Don’t market yourself, market your message.
This is a theme I’ve been exploring over the past week.
If you’re reading this, then you may have already read my post about what a message is and why it’s so important to have one.
So, I thought it might be good to explore the different kinds of messages there are and some examples of each to really bring it home.
Last year, I was chatting with my friend Casey about her work as a nutritionist and the whole notion of message.
Tad: I’ve been thinking a lot about the importance of having a ‘message’ in our businesses. What is your message you’re wanting to spread?
Casey: LOVE! Love your body, soul, people, food, things, pleasure, pain, earth… #DoEverythingInLove
Tad: and why do you think most people need to hear this message in particular?
Casey: From love comes contentment with the whole human experience, not to mention joy, optimal health, and a better world.
Tad: so you’re saying that only when we love everything will we feel content?
Casey: Having a loving appreciation for the way things are will allow people to become more content.
And that conversation is the beginning of where a message comes from. And notice that it’s got nothing to do with food. It’s got nothing to do with her modality or how she helps people and the tools she uses. Right now it’s got something to do with a loving and enjoyment of the material, earthy world. It’s a bit fuzzy but it could be honed down and connected to physical health and diet.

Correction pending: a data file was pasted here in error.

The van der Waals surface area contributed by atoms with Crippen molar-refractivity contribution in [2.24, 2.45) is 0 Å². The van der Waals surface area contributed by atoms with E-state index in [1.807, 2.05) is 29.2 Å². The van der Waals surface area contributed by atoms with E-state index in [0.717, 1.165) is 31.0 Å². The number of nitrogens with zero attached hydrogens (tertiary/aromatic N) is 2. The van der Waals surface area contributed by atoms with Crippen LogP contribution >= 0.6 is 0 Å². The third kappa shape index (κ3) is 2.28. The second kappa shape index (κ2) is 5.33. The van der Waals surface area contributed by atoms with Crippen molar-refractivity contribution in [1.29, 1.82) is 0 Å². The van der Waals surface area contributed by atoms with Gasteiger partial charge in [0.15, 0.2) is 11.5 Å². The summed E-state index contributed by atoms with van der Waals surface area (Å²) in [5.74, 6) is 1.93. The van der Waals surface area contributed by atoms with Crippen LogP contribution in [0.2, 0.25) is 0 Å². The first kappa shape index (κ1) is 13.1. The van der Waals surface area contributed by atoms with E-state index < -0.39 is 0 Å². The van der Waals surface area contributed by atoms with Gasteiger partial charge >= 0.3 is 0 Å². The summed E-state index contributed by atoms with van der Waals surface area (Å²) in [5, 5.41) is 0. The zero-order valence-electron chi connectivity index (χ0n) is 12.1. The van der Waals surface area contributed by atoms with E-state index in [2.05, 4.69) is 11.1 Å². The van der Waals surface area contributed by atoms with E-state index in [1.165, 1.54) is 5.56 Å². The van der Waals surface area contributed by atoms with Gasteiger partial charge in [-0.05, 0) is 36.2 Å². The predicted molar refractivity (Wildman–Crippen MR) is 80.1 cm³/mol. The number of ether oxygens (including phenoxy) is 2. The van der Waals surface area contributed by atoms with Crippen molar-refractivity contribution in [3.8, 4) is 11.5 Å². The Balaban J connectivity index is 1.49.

And, as you narrow it down, I think you’ll find you end up with one of six major types of messages (with likely overlap).
- Directional Messages – What You Should Do
- Messages of Possibility
- Messages of Reality
- Messages of Necessity
- New Idea Messages
- Reframing Messages
What follows are examples of all six.
1. Directional Messages – What You Should Do: “The best way to achieve ______ (goal) is _________ (approach).”
Sometimes messages are directional. They giving us a point of view on the best way to achieve a certain goal (e.g. being happier, making more money, better relationships etc.)
My colleague Rebecca Tracey of The Uncaged Life believes that “life is meant to be lived (not spent in a cubicle), that you have a choice about how you spend your days here on earth, and there’s no sense spending your days living by someone else’s rules.” If I had to sum up this message it might be ‘live by your own rules’. Simple. To the point. Clear.